A study by Energy + Environmental Economics (E3), was present to the PUCN, which demonstrated that NEM policies do not result in NEM ratepayer free-riding and unreasonable cost-shifting. It further points out that NEM ratepayers create an estimated total net present value to the non-NEM ratepayer of $36 million per system during their lifetime. With an average lifetime of 25 years, that equates to a benefit of $1.4 million per year for each NEM customer. E3, founded in 1989, advises utilities, regulators, government agencies, power producers, energy technology companies, and investors on a wide range of critical issues in the electricity and natural gas industries.
However, the staff of the PUCN rejected the E3 study on the basis that it included “alternative analysis of key drivers,” some of which are listed above.
Regardless of whether the PUCN is right or wrong, their decision has sent the rooftop solar industry into a tailspin. Solar installation sales have decreased dramatically since the December 22 decision on the new rate structure that took effect on January 1st of this year. Massive layoffs have been made, and some of the smaller companies are shutting down operations completely.
Meanwhile, across the country and around the world, energy experts are convinced that distributive generation is the way of the future. One such company who agrees is Duke Energy, the largest electric power holding company in the United States. Duke is actively changing their business model to include distributive generation and has recently purchased a majority interest in REC Solar, a rooftop installation company.
Here in Nevada, the battle is not over. On January 25th, several solar companies held a press conference to announce the kickoff of a drive to gather 55,234 signatures from registered Nevada voters. If successful, a ballot initiative that would require NV Energy to revert to the 2015 Net Energy Metering payment and grid connection fees and eliminate a cap on the number of net metering systems that can be brought online.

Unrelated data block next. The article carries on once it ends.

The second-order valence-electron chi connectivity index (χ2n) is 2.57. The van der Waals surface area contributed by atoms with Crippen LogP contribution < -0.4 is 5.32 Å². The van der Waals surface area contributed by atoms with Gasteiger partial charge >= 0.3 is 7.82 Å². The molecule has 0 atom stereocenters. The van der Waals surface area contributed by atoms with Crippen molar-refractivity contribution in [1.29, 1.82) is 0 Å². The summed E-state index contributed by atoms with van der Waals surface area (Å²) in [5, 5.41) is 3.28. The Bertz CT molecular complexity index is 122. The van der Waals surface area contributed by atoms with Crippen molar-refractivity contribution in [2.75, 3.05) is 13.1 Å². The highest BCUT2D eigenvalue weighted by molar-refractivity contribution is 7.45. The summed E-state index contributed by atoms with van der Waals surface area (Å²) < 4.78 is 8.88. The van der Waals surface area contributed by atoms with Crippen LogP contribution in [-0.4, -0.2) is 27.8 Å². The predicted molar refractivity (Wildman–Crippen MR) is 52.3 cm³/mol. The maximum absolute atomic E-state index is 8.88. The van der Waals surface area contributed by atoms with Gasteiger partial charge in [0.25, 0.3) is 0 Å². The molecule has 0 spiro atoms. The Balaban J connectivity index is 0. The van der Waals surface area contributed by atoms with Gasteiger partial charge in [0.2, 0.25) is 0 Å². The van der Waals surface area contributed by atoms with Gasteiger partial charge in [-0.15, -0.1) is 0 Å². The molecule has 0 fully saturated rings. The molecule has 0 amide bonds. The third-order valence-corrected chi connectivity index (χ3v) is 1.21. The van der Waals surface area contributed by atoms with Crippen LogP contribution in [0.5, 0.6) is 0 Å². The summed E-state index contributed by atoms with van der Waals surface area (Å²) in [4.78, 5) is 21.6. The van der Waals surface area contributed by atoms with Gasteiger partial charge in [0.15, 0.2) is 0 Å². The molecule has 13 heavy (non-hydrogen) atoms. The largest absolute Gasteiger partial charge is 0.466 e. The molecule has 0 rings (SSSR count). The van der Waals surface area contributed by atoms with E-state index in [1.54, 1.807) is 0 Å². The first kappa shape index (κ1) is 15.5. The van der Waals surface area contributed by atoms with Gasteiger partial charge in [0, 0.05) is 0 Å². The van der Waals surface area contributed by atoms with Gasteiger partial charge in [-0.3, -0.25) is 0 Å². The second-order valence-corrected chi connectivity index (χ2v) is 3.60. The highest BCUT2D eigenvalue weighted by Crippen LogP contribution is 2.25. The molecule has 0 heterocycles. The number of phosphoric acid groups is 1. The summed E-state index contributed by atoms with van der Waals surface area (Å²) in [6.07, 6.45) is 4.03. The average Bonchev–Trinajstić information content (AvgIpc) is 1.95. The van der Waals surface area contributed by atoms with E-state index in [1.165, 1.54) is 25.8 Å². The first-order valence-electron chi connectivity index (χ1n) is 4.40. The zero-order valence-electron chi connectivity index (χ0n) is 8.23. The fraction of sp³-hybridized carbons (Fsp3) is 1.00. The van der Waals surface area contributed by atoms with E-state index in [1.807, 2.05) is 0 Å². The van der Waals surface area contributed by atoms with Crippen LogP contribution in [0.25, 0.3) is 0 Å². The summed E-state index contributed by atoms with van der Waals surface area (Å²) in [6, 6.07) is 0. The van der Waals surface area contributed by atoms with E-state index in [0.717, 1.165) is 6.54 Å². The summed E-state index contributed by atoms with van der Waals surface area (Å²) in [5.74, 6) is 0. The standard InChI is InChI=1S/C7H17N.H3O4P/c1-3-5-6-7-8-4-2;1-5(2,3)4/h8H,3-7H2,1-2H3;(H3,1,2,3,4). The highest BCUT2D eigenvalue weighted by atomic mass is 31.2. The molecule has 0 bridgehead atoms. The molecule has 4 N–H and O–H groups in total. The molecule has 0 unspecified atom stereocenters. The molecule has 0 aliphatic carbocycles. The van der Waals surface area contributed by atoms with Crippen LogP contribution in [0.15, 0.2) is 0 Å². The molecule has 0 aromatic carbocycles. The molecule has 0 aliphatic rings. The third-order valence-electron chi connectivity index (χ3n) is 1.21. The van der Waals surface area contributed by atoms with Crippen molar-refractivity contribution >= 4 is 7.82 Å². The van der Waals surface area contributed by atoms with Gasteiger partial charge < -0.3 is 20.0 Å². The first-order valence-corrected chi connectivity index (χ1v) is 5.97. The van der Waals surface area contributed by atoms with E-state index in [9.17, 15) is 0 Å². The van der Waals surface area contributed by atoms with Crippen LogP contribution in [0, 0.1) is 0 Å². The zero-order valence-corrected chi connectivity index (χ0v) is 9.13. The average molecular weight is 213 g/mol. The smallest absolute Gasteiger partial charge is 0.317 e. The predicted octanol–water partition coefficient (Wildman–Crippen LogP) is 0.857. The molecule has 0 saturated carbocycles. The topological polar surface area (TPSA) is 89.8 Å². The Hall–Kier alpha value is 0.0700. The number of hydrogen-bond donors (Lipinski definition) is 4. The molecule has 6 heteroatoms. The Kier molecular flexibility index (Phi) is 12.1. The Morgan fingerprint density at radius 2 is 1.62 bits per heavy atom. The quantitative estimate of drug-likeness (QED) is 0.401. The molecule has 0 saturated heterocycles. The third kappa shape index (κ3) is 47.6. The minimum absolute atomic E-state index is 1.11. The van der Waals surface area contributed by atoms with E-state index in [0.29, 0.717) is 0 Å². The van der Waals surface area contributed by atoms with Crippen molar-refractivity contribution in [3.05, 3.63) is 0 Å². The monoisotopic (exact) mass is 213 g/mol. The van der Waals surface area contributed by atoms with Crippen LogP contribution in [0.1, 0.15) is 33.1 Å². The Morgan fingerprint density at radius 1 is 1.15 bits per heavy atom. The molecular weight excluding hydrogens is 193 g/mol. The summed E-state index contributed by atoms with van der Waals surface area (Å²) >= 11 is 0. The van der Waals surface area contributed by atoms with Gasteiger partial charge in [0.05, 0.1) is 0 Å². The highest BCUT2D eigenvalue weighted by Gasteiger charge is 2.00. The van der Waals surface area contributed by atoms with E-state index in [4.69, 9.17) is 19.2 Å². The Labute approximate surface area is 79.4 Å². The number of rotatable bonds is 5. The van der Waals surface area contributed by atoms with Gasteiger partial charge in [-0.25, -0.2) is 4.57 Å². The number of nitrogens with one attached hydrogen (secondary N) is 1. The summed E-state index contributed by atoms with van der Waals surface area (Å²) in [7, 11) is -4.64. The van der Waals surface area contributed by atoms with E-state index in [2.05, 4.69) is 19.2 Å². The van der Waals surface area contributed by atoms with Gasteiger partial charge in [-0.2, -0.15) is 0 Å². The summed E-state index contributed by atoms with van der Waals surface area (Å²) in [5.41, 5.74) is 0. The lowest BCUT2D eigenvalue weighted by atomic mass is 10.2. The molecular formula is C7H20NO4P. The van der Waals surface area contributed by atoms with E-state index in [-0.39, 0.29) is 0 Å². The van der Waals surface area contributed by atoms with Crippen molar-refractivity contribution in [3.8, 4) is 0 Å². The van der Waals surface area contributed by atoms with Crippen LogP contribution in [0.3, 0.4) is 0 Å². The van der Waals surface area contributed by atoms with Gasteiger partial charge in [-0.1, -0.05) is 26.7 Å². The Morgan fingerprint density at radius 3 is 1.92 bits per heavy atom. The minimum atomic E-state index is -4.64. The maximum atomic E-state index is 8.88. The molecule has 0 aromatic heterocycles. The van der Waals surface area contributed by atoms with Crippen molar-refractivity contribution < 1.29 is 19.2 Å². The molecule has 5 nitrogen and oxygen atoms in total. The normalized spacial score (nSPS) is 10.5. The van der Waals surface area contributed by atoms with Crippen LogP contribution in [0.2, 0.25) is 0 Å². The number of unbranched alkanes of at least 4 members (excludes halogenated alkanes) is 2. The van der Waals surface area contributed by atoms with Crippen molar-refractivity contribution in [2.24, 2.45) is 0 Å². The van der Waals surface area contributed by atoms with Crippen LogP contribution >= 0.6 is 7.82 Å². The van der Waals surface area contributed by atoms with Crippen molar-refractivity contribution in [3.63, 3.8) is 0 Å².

Backing the signature gathering campaign is former Nevada Governor Robert List who told the media; “As things now stand, the residential solar industry has just basically been destroyed, and with it the opportunity for Nevadans to sign up and participate and help save our environment, and save money, and do the right thing.”
In addition, John Bamforth and Stanley Schone, represented by the law firm of Jolley, Urga, Woodbury & Little, have filed a class action lawsuit against NV Energy and are demanding a jury trial.
Talk among small solar installation companies after the PUCN decision on Friday indicates that there are more lawsuits coming.
“Three years is the best we are going to get for now,” said Louise Helton, Vice President of 1 Sun Solar, a locally owned solar company that has been selling and installing solar systems in Las Vegas since 2009. “This will give us time to follow through with the lawsuits and approach the legislature about changes to the PUCN’s decision.”